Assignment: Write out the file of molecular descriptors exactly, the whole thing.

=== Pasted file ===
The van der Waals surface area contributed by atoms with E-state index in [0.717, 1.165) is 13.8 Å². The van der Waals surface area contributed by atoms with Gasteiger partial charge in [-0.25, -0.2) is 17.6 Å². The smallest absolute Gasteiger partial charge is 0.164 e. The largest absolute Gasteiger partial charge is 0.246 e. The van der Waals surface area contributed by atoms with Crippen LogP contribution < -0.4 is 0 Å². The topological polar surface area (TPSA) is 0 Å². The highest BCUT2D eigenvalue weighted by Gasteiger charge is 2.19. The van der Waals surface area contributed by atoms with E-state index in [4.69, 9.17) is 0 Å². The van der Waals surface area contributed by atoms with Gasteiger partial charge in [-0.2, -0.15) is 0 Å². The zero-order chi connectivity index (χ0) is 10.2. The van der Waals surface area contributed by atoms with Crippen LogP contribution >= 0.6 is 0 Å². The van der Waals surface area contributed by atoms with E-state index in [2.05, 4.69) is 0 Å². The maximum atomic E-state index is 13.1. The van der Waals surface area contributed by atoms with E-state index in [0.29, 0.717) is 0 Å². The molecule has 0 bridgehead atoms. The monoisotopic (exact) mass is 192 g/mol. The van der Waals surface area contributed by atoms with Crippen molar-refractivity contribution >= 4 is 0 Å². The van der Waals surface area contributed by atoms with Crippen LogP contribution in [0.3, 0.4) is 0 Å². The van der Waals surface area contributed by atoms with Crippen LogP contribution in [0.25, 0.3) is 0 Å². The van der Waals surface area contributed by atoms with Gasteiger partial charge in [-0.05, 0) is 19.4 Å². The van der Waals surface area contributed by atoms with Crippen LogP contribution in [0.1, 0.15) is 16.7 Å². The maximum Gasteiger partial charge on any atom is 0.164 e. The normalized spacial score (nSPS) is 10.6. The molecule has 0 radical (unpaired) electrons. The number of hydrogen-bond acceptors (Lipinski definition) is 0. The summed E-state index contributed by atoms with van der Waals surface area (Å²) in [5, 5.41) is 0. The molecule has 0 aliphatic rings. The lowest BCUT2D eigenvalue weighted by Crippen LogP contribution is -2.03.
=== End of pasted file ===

The van der Waals surface area contributed by atoms with E-state index in [0.717, 1.165) is 13.8 Å². The van der Waals surface area contributed by atoms with Gasteiger partial charge in [-0.25, -0.2) is 17.6 Å². The smallest absolute Gasteiger partial charge is 0.164 e. The largest absolute Gasteiger partial charge is 0.246 e. The van der Waals surface area contributed by atoms with Crippen LogP contribution < -0.4 is 0 Å². The topological polar surface area (TPSA) is 0 Å². The highest BCUT2D eigenvalue weighted by Gasteiger charge is 2.19. The van der Waals surface area contributed by atoms with E-state index in [4.69, 9.17) is 0 Å². The van der Waals surface area contributed by atoms with Gasteiger partial charge in [-0.2, -0.15) is 0 Å². The zero-order chi connectivity index (χ0) is 10.2. The van der Waals surface area contributed by atoms with Crippen LogP contribution >= 0.6 is 0 Å². The van der Waals surface area contributed by atoms with E-state index in [2.05, 4.69) is 0 Å². The maximum atomic E-state index is 13.1. The van der Waals surface area contributed by atoms with E-state index in [0.29, 0.717) is 0 Å². The molecule has 0 bridgehead atoms. The monoisotopic (exact) mass is 192 g/mol. The van der Waals surface area contributed by atoms with Crippen molar-refractivity contribution >= 4 is 0 Å². The van der Waals surface area contributed by atoms with Crippen LogP contribution in [0.3, 0.4) is 0 Å². The van der Waals surface area contributed by atoms with Crippen LogP contribution in [0.25, 0.3) is 0 Å². The van der Waals surface area contributed by atoms with Gasteiger partial charge in [-0.05, 0) is 19.4 Å². The van der Waals surface area contributed by atoms with Crippen LogP contribution in [0.1, 0.15) is 16.7 Å². The maximum Gasteiger partial charge on any atom is 0.164 e. The normalized spacial score (nSPS) is 10.6. The molecule has 0 radical (unpaired) electrons. The number of hydrogen-bond acceptors (Lipinski definition) is 0. The summed E-state index contributed by atoms with van der Waals surface area (Å²) in [5, 5.41) is 0. The molecule has 0 aliphatic rings. The lowest BCUT2D eigenvalue weighted by Crippen LogP contribution is -2.03.